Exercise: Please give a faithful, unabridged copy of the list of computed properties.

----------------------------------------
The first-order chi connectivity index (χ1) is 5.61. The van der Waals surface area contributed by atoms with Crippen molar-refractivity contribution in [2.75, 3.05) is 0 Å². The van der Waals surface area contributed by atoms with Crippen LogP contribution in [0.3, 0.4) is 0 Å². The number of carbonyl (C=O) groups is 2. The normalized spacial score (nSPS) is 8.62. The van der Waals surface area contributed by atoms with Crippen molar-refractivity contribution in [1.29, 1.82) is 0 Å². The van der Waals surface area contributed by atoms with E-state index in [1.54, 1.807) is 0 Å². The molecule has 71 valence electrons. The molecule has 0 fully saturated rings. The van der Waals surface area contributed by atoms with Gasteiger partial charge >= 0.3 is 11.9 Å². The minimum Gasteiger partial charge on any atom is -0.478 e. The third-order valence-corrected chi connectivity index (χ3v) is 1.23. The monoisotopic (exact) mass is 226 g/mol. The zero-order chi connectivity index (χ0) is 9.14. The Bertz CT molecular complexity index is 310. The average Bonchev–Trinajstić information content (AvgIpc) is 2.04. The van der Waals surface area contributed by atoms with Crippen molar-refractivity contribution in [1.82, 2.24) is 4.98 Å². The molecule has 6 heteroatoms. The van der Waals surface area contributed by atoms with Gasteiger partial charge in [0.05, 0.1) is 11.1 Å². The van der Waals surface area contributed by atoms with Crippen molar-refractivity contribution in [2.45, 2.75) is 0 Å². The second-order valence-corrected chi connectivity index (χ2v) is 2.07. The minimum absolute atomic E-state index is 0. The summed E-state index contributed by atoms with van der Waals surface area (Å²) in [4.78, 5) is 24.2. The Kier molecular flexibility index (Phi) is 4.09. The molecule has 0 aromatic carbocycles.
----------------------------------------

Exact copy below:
The first-order chi connectivity index (χ1) is 5.61. The van der Waals surface area contributed by atoms with Crippen molar-refractivity contribution in [2.75, 3.05) is 0 Å². The van der Waals surface area contributed by atoms with Crippen LogP contribution in [0.3, 0.4) is 0 Å². The number of carbonyl (C=O) groups is 2. The normalized spacial score (nSPS) is 8.62. The van der Waals surface area contributed by atoms with Crippen molar-refractivity contribution in [1.29, 1.82) is 0 Å². The van der Waals surface area contributed by atoms with E-state index in [1.54, 1.807) is 0 Å². The molecule has 71 valence electrons. The molecule has 0 fully saturated rings. The van der Waals surface area contributed by atoms with Gasteiger partial charge >= 0.3 is 11.9 Å². The minimum Gasteiger partial charge on any atom is -0.478 e. The third-order valence-corrected chi connectivity index (χ3v) is 1.23. The monoisotopic (exact) mass is 226 g/mol. The zero-order chi connectivity index (χ0) is 9.14. The Bertz CT molecular complexity index is 310. The average Bonchev–Trinajstić information content (AvgIpc) is 2.04. The van der Waals surface area contributed by atoms with Crippen molar-refractivity contribution in [1.82, 2.24) is 4.98 Å². The molecule has 6 heteroatoms. The van der Waals surface area contributed by atoms with Gasteiger partial charge in [0.05, 0.1) is 11.1 Å². The van der Waals surface area contributed by atoms with Crippen molar-refractivity contribution in [2.45, 2.75) is 0 Å². The second-order valence-corrected chi connectivity index (χ2v) is 2.07. The minimum absolute atomic E-state index is 0. The summed E-state index contributed by atoms with van der Waals surface area (Å²) in [4.78, 5) is 24.2. The Kier molecular flexibility index (Phi) is 4.09. The molecule has 0 aromatic carbocycles.